There was a recent question on the Fusion 360 Customization forum about using an RGB value to set the color of a body. Fusion 360 only allows you to assign an appearance to a body, occurrence, or face. You can’t just assign an RGB value but you can assign an appearance that is the color you want. Another limitation with appearances in Fusion 360 is that you can’t create a new appearance from scratch but instead, you create a new appearance by copying an existing one. And one final limitation is that to use an appearance it must exist in the design; you can’t directly use an appearance from a library. It all seems a bit complicated, and I would agree, but below is some example code that works around these issues to create a new appearance that’s red in color and assigns it to a selected body.
The code above first checks to see if there is already an appearance called “MyRedColor” in the design. If it already exists, it uses it. If it doesn’t, then it copies the appearance named “Paint – Enamel Glossy (Yellow)” from the “Fusion 360 Appearance Library” into the design and as part of the copy operation, it names the copy to “MyRedColor”. It then edits the color of the new appearance to a red color and assigns it to the body.
To make the above work, I had to first find an appearance that was close to what I wanted, except for the color. For example, do you want something that is transparent or opaque? How shiny should it be? There are a lot of settings that control how something is rendered. These settings allow for some nice renderings but also significantly complicate things when you just want something to be red or yellow or blue. Once you’ve identified an existing appearance that is similar to what you want, you can modify the code above to copy that appearance from the library and change its properties to be the way you want it.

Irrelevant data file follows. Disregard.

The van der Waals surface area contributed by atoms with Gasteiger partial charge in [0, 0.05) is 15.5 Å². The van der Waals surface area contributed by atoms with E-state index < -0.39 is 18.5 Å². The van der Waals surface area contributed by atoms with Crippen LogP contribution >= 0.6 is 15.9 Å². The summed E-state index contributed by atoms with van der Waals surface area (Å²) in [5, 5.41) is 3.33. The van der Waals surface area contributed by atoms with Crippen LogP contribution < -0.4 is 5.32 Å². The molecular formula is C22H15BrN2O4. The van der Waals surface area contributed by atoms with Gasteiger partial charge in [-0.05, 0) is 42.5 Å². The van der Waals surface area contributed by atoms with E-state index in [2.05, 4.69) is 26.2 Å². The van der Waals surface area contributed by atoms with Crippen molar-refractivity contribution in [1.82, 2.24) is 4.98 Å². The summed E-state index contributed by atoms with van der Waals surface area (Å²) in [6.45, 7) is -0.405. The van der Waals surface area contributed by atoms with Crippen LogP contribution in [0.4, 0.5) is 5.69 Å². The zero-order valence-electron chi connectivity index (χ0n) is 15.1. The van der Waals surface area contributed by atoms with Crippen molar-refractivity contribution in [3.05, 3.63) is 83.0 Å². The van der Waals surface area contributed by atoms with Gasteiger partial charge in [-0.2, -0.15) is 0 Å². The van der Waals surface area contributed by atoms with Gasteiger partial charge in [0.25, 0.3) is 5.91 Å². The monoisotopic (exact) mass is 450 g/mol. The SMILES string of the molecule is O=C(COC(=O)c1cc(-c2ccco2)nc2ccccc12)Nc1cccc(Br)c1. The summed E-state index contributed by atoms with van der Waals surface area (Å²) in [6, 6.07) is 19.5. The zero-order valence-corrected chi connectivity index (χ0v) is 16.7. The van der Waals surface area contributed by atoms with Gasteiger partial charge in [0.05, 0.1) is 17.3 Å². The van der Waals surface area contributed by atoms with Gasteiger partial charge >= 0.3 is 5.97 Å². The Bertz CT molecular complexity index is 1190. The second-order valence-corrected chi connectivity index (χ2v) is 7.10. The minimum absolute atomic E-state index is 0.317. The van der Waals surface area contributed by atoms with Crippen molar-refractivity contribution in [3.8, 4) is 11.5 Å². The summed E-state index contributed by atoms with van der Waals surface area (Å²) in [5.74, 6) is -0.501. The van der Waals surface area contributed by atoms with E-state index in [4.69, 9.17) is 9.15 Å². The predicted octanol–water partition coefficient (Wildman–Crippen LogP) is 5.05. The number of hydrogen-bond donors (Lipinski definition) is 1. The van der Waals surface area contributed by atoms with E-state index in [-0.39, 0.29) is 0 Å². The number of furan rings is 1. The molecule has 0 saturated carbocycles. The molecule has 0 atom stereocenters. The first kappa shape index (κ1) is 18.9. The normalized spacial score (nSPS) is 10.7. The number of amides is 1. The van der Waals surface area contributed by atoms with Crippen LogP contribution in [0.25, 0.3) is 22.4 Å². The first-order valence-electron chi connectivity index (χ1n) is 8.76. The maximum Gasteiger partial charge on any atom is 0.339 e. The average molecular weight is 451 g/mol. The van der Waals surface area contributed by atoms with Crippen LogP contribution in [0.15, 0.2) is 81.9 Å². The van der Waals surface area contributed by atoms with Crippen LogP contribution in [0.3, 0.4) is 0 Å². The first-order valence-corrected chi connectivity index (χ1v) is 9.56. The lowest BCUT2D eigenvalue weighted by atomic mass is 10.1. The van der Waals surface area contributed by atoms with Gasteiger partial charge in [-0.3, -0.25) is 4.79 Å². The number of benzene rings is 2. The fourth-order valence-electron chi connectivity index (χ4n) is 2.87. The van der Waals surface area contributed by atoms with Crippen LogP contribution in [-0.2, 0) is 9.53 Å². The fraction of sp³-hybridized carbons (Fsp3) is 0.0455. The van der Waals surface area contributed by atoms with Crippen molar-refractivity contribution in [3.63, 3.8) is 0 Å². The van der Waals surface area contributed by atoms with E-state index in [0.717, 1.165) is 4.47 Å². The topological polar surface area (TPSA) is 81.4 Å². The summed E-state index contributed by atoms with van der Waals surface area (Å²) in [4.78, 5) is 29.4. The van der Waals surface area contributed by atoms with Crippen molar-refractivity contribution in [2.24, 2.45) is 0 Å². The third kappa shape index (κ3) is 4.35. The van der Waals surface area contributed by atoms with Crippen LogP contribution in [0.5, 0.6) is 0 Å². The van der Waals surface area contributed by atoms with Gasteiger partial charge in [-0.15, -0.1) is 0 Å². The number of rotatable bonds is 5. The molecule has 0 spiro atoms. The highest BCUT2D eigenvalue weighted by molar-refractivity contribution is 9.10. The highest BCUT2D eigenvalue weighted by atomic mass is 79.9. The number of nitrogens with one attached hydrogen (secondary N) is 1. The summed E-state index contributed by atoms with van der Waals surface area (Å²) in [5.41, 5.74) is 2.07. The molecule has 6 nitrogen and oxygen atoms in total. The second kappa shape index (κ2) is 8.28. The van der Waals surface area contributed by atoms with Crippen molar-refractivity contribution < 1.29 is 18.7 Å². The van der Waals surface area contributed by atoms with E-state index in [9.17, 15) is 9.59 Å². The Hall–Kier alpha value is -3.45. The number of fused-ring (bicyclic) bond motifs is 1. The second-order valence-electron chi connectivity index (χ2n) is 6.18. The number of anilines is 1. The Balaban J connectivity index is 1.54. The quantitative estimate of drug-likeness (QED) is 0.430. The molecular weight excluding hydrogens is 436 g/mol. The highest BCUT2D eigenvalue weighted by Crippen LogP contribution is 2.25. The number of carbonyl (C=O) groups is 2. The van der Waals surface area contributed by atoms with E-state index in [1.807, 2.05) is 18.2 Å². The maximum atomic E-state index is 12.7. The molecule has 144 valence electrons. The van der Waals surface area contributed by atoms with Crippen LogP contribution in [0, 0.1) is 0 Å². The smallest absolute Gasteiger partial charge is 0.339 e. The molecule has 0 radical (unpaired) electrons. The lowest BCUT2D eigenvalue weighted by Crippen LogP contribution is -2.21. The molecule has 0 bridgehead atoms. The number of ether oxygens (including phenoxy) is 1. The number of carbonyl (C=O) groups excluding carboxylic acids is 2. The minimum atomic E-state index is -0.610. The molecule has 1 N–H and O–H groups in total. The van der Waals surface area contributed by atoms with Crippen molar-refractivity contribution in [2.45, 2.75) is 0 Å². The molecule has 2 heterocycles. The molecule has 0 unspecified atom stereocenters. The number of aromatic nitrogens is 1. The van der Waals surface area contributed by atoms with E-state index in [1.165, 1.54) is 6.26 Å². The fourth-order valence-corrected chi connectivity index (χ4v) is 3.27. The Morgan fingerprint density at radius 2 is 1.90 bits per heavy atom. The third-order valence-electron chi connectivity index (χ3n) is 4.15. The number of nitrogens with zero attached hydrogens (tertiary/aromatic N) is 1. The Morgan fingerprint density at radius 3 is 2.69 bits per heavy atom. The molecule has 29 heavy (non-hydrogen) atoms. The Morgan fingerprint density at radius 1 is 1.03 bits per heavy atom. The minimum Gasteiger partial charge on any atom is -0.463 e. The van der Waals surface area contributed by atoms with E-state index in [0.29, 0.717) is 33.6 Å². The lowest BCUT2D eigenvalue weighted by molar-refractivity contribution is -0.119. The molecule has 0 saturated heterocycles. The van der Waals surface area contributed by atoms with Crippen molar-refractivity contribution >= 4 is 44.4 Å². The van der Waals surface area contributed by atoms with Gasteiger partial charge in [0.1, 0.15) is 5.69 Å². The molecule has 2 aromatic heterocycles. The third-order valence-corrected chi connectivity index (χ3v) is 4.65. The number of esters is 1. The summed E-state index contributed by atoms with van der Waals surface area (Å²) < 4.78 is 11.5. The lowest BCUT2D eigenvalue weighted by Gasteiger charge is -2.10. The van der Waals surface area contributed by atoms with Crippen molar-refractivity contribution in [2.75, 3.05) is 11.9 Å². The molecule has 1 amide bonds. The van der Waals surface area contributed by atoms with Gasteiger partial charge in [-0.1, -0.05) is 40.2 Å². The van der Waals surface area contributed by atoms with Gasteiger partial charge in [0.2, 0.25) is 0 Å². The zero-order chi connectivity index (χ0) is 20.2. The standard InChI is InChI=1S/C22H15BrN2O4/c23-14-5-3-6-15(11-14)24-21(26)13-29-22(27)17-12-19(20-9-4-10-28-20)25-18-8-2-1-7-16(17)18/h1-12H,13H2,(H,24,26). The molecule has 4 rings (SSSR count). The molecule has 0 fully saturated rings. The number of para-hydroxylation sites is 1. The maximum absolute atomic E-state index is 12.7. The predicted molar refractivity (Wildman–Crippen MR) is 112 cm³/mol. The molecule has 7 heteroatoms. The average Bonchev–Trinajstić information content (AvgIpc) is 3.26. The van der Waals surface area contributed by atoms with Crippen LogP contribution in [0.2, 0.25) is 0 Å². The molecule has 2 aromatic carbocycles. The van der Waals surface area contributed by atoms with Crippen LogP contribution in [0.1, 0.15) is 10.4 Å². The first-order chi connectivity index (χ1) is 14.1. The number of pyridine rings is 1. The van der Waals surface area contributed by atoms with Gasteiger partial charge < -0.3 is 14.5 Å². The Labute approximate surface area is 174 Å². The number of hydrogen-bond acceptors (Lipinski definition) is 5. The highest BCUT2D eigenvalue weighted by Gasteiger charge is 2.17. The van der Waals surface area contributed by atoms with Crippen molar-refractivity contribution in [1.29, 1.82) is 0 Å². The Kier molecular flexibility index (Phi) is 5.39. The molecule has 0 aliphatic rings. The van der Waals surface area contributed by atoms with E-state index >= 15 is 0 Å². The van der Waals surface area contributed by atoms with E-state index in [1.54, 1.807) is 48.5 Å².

Appearances are quite complex and have a lot of settings that control how they render. One of the reasons I chose the paint appearance is because it is a simpler appearance and is mostly defined by a single color. In the example above, I’m getting a property from the appearance that’s named “Color” and using an RGB value to set it. Not all types of appearances will have the same properties. The best way to determine what an appearance supports is to edit in the user interface and click the “Advanced” button to see all of the settings. You can see the result from various appearances below and how they have very different properties.
The edit dialog gives you a nice view of what’s available but then you need to be able to access and change those values using the API. Each appearance is really just a list of properties of various types. The script below will dump information about all the appearances into a text file. You can use this to determine the specific properties of an appearance that you might want to edit. Running the script below will create a big file and it isn’t even dumping out all of the information that is available but should be enough detail in most cases. You can find the appearance in the file and determine the names of the properties that you need to edit. Then by using code similar to the first program above you can do a bit of trial and error to determine the values to use when setting the properties of the appearance.
The approach I use is to use the user interface to find an appearance that’s close to what you want and then use with the Edit dialog to determine if the kind of edits I want to make are possible.